You will have to bid adieu to your favourite processed and fried foods as a part of your bodybuilding program. Consume five or six small meals each day with lean protein to repair muscles, carbs to fire your workouts and healthy fats to meet hunger. It is advisable that you create meal plans for your week. You should also rest your muscles for a full 48 hours before working the same muscle group and get plenty of sleep.
Focus on those exercises, trust me, you won't regret it. Also, don't be afraid to add weight to the bar as well, as long as your form is in check. Overloading the muscles is essential for growth because the body doesn't need to adapt if nothing's changing. Therefore, you must force your body to change by adding weight or another repetition on that exercise that next time it comes around.
It can be hard to know where to start when beginning strength training. There are countless exercises you can do, some of which work some muscles, but not others. There are safety concerns to beware of, a wide variety of sometimes confusing equipment to help you in your efforts, and so on. With some familiarity of the basics of getting started with strength training, actually doing so can become far less daunting, and you can begin to craft a routine that is targeted toward helping you achieve your personal goals.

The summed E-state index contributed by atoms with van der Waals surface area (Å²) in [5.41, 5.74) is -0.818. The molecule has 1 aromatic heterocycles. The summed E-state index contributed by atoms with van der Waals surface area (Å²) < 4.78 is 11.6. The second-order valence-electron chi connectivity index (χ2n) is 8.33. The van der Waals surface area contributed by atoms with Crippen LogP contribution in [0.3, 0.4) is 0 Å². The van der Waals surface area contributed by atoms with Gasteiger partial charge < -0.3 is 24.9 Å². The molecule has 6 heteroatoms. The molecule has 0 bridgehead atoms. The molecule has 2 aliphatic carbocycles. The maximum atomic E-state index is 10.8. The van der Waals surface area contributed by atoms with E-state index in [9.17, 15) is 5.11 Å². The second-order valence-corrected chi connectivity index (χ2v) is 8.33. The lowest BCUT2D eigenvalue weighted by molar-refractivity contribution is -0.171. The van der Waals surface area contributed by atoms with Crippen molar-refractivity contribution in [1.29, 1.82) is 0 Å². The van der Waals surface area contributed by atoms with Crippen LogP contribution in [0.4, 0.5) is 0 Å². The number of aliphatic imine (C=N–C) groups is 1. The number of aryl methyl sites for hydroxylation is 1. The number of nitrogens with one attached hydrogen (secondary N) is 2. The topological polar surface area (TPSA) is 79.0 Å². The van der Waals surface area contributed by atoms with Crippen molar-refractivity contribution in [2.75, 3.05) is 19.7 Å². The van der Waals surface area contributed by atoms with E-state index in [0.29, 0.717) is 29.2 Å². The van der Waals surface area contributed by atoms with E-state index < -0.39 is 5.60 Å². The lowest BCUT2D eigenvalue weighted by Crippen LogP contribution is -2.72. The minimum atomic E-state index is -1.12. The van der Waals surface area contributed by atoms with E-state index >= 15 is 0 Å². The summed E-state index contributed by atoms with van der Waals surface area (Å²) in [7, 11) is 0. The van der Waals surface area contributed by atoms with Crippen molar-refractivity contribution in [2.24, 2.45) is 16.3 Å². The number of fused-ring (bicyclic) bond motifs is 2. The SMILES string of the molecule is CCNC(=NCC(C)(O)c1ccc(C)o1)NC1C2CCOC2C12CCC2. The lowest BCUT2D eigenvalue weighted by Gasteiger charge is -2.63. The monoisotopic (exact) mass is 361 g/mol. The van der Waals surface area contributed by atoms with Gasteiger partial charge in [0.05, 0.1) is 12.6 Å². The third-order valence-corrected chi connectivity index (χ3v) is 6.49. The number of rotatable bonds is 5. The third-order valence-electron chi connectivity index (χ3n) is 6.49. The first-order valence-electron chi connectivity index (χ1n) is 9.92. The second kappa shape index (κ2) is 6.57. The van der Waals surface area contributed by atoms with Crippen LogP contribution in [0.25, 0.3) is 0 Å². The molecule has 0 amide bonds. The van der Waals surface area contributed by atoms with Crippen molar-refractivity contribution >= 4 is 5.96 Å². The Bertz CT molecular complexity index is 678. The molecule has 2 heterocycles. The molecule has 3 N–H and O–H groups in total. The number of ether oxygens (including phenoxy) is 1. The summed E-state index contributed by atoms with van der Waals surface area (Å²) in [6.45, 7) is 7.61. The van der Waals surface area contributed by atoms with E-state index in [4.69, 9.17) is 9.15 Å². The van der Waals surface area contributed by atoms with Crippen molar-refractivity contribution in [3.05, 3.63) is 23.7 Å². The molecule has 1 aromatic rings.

Major variants: reverse ~ (curling the pelvis towards the shoulders), twisting ~ or side ~ (lifting one shoulder at a time; emphasis is on the obliques), cable ~ (pulling down on a cable machine while kneeling), sit-up ~ (have [chest] touch your knees), vertical crunch (propping up to dangle legs and pulling knees to the [ chest] or keeping legs straight and pulling up legs to a 90 degree position). Reverse hanging crunch (using gravity boots or slings to hang head down and pulling to a 90 or 180 degree form)

The first option is bodyweight training. With bodyweight training you need minimal equipment (or none at all), and you can train from anywhere.  It doesn’t matter if you’re at home, in a hotel, at a playground, in your office at work,  or traveling around the world, as long as you have enough space to move around, you can get your workout done (and fit it into a busy schedule).

Consume a little more than 1 gram of protein per lb of bodyweight. Many people will say 1.5-2 grams of protein per lb, but I don't think that much protein is necessary. Amino acids, unlike carbohydrates, cannot be stored by the body for an extended amount of time. If not needed immediately by the body, any excess protein consumed will be turned into glucose, which eventually gets stored as adipose tissue (fat) if not used.


The compound movements, exercises that utilize several major muscle groups during the execution of the exercise, are responsible for building the greatest muscle mass. Exercises like bench presses, barbell rows, squats, overhead presses, dips and dead lifts, allowed the bodybuilders to use more weight and develop more muscle. Bodybuilders in those days knew that the basics were the key to getting big.